This led Luther to display atonement and justification as the two complementary stages of St. Paul’s “great exchange” as set forth in 2 Corinthians 5:21: “Learn to know Christ and him crucified; learn to sing unto him, and say, Lord Jesus, thou art my righteousness, I am thy sin. Thou hast taken upon thee what was mine, and hast set upon me what was thine. Thou hast become what thou wast not, that I might become what I was not.” Luther’s answer, therefore, to ideas of salvation by works and priestly meditation was to set forth the promise of full acceptance—the imputing of righteousness and the non-imputing of sin, together with the bestowal of sonship to God and liberty from the law—for all who rest their faith directly upon Jesus Christ and His atoning blood. This was the “theology of the cross,” the saving knowledge of God received through the gospel, which Luther opposed to the futile “theology of glory,” the conventional attempts of scholastic theologians to know God by abstract speculative logic. To know God, said Luther, is to know the grace of Christ, and this knowledge comes only through humbly contemplating Calvary.
To know God, said Luther, is to know the grace of Christ, and this knowledge comes only through humbly contemplating Calvary.
Luther challenged the current assumption that faith is essentially credence (fides), and as such a meritorious work, by insisting that faith is essentially trust (fiducia), and that, so far from being meritorious, it is trust in Christ on the basis of a clear recognition that one has no merit at all, but that all merit, first to last, is found in Him alone. Faith is thus an empty hand stretched out to receive Christ, grasping Him and holding Him fast. “Faith taketh hold of Christ, and hath him present, and holdeth him enclosed, as the ring doth the precious stone.” Faith is God’s gift, given as part of His gracious work of “calling” (effectual calling, as later generations would say). Faith, thus supernaturally given, is a vital principle, resilient and active, triumphant in conflict and endlessly energetic:
When faith is of the kind that God awakens and creates in the heart, then a man trusts in Christ. He is then so securely founded on Christ, that he can hurl defiance at sin, death, hell, the devil, and all God’s enemies. He fears no ill, however hard and cruel it may prove to be. …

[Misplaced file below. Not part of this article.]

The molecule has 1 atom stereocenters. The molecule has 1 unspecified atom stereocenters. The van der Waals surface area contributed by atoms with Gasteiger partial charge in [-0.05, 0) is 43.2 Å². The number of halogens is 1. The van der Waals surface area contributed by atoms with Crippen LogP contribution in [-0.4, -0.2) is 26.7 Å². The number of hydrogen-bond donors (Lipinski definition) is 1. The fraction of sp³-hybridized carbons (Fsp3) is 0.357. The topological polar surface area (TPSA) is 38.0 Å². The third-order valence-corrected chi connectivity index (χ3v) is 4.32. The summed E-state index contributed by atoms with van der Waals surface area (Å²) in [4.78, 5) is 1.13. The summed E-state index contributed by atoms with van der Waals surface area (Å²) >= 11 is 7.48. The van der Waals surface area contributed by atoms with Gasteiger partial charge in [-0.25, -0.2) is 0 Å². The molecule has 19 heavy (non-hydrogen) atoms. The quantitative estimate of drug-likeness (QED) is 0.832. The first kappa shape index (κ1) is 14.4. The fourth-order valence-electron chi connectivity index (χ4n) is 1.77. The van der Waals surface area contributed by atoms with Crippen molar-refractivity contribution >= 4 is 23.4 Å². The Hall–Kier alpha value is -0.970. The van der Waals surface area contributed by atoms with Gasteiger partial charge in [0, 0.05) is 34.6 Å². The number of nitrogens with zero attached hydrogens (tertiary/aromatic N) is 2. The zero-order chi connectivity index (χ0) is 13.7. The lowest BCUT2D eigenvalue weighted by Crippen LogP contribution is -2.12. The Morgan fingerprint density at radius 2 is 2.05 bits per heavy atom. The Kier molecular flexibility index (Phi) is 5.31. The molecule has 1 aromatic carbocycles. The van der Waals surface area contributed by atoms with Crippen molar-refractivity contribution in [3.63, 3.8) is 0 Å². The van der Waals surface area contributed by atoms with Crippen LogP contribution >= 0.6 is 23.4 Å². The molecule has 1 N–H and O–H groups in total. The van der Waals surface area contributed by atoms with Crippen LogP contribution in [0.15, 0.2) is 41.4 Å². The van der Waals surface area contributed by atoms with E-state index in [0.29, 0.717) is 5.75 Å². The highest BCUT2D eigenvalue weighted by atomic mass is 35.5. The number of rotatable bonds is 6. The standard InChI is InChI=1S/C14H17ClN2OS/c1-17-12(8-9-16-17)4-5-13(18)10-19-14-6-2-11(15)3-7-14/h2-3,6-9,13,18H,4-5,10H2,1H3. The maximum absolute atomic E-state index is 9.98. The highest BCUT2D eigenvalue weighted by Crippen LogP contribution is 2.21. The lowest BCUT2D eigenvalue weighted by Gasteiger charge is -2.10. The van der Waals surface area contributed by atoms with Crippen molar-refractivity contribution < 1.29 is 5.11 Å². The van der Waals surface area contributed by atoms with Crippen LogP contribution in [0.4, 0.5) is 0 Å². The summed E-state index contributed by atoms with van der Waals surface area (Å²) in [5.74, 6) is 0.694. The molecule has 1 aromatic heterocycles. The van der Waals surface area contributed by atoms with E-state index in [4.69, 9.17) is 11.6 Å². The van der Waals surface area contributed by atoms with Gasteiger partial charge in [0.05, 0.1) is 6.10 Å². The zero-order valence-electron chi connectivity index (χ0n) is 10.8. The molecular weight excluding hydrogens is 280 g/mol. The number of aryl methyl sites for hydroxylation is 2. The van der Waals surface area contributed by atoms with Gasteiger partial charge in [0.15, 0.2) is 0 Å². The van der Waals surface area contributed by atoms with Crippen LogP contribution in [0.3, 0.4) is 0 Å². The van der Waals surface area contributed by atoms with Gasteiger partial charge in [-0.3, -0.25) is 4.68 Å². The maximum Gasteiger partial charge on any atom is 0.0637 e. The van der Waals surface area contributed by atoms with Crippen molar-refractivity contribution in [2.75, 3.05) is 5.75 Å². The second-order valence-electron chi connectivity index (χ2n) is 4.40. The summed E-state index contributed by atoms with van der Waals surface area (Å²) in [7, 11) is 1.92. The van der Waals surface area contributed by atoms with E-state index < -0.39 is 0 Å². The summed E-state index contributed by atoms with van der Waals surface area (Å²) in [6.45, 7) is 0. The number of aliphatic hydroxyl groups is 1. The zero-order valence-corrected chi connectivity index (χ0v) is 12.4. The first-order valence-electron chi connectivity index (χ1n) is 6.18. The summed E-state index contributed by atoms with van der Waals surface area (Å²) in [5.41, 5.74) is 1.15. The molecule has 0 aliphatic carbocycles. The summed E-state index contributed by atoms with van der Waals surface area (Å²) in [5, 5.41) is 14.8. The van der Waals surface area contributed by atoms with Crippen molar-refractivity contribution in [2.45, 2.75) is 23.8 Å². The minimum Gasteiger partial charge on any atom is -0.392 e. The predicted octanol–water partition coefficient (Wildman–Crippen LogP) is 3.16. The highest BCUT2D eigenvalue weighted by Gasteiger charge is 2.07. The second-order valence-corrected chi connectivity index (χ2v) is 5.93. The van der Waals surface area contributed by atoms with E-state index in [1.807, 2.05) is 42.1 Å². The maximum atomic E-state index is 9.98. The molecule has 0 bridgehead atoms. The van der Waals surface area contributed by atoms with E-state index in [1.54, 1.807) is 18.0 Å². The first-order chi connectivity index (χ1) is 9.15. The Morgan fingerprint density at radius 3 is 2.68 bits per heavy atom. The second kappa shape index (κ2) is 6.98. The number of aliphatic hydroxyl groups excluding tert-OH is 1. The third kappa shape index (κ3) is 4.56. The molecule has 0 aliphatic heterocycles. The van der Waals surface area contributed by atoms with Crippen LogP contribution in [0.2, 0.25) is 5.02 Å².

Right faith is a thing wrought by the Holy Ghost in us, which changeth us, turneth us into a new nature. … Faith is a lively thing, mighty in working, valiant and strong; so that it is impossible that he who is endued therewith should not work always good works without ceasing … for such is his nature. …
Luther repudiated the conventional equation of the Church with the Roman system. Indeed, before his excommunication in 1520, he had accepted the idea, which had appeared before among medieval radicals, that the Papacy was Antichrist, and he constantly insisted that according to the New Testament the Church was not to be thought of in the first instance as a system or organization at all. Luther held that the Church is essentially, as the Creed says, a fellowship of saints (communio sanctorum), “the lambs who hear the shepherd’s voice,” as he put it in the Schmalkald Articles. Though the Church has a visible aspect, i.e. its corporate life of worship and service, it is essentially invisible, for the relationship of faith in Christ is not the sort of fact that men can see. Only the Lord knows them that are His. One can belong to a congregation (Gemeine) and yet be outside the Church as God knows it; equally, one can be expelled from organized congregations (as Luther was when the Pope excommunicated him) and still belong to the Church. The visible life by which the presence of the Church is recognized has two leading features: the ministry of the Word and Sacraments, and the exercise of the priesthood of all believers, which to Luther meant mutual service at all levels on the basis of recognized mutual responsibility. It is sometimes thought that Luther made nothing of discipline as a mark of the Church, but this is not so. In two works published in 1539 and 1540 respectively he included discipline among seven marks of the Church visible: preaching; Baptism; the Lord’s Supper; “the keys of Christian discipline and forgiveness”; an ordained ministry; public worship; and “suffering, the possession of the holy Cross.”
We have now surveyed the five themes which made up the central content of “the Word” as Luther understood it. It was in this field that all Luther’s main concerns lay. It was here, rather than in his somewhat unreflective and stubborn speculations about, for instance, baptismal regeneration through infant faith (against the Anabaptists), or the physical reception of Christ in non-transubstantiated bread and wine at the Lord’s Supper (against Rome and Zwingli), that he made his abiding contribution to theology. Here, then, we have “the Word” which under God, so Luther held, must reform the Church.